The association between the incidence of postmenopausal breast cancer and concentrations at street-level of nitrogen dioxide and ultrafine particles

Environ Res. 2017 Oct;158:7-15. doi: 10.1016/j.envres.2017.05.038. Epub 2017 Jun 5.


Background: There is scant information as to whether traffic-related air pollution is associated with the incidence of breast cancer. Nitrogen dioxide (NO2) and ultrafine particles (UFPs, <0.1µm), are two pollutants that capture intra-urban variations in traffic-related air pollution and may also be associated with incidence.

Methods: We conducted a population-based, case-control study of street-level concentrations of NO2 and UFPs and incident postmenopausal breast cancer in Montreal, Canada. Incident cases were identified between 2008 and 2011 from all but one hospital that treated breast cancer in the Montreal area. Population controls were identified from provincial electoral lists of Montreal residents and frequency-matched to cases using 5-year age groups. Concentrations of NO2 and UFPs were estimated using two separate land-use regression models. Exposures were assigned to residential locations at the time of recruitment, and we identified residential histories of women who had lived in these residences for 10 years or more. Odds ratios (OR) and 95% confidence intervals (CI) were estimated using logistic regression models adjusting for individual-level and ecological covariates. We assessed the functional form of NO2 and UFP exposures using natural cubic splines.

Results: We found that the functional form of the response functions between incident postmenopausal breast cancer and concentrations of NO2 and UFPs were consistent with linearity. For NO2, we found increasing risks of breast cancer for all subjects combined and stronger associations when analyses were restricted to those women who had lived at their current address for 10 years or more. Specifically, the OR, adjusted for personal covariates, per increase in the interquartile range (IQR=3.75 ppb) of NO2 was 1.08 (95%CI: 0.92-1.27). For women living in their homes for 10 years or more, the adjusted OR was 1.17 (95%CI: 0.93-1.46; IQR=3.84 ppb); for those not living at that home 10 years before the study, it was 0.93 (95%CI: 0.64, 1.36; IQR=3.65 ppb). For UFPs, the ORs were lower than for NO2, with little evidence of association in any of the models or sub-analyses and little variability in the ORs (about 1.02 for an IQR of ~3500cm-3). On the other hand, we found higher ORs amongst cases with positive oestrogen and progesterone receptor status; namely for NO2, the OR was 1.13 (95%CI: 0.94-1.35) and for UFPs it was 1.05 (95%CI: 0.96-1.14).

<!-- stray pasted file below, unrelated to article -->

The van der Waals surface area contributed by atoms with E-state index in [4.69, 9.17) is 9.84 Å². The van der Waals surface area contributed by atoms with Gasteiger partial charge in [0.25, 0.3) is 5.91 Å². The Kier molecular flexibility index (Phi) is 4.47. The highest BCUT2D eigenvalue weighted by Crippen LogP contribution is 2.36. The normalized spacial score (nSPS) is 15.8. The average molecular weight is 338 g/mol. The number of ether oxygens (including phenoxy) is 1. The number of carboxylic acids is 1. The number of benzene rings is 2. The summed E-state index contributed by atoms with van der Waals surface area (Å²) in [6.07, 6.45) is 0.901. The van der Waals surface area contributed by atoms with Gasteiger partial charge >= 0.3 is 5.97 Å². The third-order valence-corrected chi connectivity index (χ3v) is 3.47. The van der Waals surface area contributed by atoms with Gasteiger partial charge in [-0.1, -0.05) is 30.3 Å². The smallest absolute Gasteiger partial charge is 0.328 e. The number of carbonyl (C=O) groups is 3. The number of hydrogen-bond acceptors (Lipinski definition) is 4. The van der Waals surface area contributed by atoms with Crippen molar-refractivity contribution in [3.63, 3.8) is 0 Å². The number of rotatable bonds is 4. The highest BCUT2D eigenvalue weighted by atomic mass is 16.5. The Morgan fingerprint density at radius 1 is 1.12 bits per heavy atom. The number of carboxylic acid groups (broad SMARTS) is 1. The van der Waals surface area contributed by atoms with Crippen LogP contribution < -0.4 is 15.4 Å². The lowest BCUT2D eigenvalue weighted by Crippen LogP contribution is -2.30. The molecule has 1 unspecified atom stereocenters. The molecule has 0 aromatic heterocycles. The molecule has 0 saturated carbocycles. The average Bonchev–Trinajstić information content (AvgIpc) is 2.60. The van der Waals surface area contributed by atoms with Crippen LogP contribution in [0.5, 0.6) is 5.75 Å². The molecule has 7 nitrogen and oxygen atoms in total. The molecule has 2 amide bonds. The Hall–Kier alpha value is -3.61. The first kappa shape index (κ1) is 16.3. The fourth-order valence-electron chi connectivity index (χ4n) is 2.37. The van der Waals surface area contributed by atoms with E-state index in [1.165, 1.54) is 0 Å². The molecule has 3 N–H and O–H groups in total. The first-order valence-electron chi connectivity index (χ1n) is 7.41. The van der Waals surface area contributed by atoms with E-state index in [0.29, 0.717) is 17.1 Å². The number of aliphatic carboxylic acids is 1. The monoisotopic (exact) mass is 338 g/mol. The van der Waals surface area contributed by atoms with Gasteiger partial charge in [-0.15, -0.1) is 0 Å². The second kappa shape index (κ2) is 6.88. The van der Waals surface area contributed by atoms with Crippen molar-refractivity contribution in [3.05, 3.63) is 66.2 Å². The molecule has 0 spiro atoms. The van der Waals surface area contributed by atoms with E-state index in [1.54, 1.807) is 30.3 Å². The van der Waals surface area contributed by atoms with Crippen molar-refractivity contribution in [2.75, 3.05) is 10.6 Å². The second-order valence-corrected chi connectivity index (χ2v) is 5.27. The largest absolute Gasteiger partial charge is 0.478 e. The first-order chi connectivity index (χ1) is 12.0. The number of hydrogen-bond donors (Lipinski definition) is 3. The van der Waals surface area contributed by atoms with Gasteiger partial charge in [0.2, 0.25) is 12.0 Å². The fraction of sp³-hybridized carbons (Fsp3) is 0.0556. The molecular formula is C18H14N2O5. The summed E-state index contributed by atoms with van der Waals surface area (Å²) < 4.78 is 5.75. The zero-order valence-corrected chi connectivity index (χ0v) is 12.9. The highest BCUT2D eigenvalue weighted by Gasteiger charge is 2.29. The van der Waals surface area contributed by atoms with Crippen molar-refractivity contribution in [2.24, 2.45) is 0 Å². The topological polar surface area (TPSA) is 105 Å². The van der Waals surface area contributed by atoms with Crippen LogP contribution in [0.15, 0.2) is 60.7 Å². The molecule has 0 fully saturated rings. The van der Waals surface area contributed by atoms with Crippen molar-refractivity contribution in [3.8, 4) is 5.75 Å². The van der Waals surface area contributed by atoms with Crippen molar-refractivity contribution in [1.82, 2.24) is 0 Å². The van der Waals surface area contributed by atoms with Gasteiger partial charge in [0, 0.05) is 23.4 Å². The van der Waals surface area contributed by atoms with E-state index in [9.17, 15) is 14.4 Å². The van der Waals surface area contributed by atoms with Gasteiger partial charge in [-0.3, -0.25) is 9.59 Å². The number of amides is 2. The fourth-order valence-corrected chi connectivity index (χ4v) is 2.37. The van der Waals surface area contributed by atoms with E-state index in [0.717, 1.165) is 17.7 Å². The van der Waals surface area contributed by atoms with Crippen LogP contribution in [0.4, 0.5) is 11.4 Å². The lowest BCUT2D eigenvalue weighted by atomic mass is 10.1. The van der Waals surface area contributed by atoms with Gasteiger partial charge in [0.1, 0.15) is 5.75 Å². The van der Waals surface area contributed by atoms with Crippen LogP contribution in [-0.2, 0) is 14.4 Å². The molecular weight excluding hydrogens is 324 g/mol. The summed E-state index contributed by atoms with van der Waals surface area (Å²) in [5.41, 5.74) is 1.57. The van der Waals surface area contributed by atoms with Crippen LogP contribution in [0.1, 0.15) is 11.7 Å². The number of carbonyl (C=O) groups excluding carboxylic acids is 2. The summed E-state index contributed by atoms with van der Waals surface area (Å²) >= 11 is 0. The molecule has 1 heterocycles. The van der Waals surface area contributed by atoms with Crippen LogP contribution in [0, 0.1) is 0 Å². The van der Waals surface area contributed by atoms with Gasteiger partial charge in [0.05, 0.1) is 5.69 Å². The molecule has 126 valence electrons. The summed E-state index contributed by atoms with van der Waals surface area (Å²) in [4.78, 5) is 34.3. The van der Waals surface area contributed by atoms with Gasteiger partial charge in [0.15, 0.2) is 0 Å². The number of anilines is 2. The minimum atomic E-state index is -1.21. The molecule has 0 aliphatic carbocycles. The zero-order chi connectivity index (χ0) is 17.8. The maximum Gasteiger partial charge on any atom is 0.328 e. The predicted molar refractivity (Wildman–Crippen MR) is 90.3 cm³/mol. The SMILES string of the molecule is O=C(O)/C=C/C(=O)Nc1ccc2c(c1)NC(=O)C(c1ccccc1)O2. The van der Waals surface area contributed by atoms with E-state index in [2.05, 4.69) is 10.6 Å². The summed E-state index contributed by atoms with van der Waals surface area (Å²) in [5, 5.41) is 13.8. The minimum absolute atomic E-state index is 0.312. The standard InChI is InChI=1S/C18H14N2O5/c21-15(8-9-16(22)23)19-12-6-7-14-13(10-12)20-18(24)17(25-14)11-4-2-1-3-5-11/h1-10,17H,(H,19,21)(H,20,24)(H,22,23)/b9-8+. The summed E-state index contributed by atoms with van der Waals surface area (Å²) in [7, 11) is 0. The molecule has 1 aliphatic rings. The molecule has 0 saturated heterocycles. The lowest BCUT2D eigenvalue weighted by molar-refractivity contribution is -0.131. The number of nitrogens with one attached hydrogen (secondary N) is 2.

Conclusions: Our findings suggest that exposure to ambient NO2 and UFPs may increase the risk of incident postmenopausal breast cancer especially amongst cases with positive oestrogen and progesterone receptor status.

Keywords: Case-control study; Diesel exhaust; Incidence; Nitrogen dioxide; Postmenopausal breast cancer; Traffic-related air pollution; Ultrafine particles.

Publication types

  • Research Support, Non-U.S. Gov't

MeSH terms

  • Aged
  • Air Pollutants / analysis*
  • Breast Neoplasms / chemically induced
  • Breast Neoplasms / epidemiology*
  • Case-Control Studies
  • Environmental Exposure*
  • Environmental Monitoring
  • Female
  • Humans
  • Incidence
  • Logistic Models
  • Middle Aged
  • Nitrogen Dioxide / analysis*
  • Occupational Exposure
  • Particle Size
  • Particulate Matter / analysis*
  • Postmenopause*
  • Quebec / epidemiology


  • Air Pollutants
  • Particulate Matter
  • Nitrogen Dioxide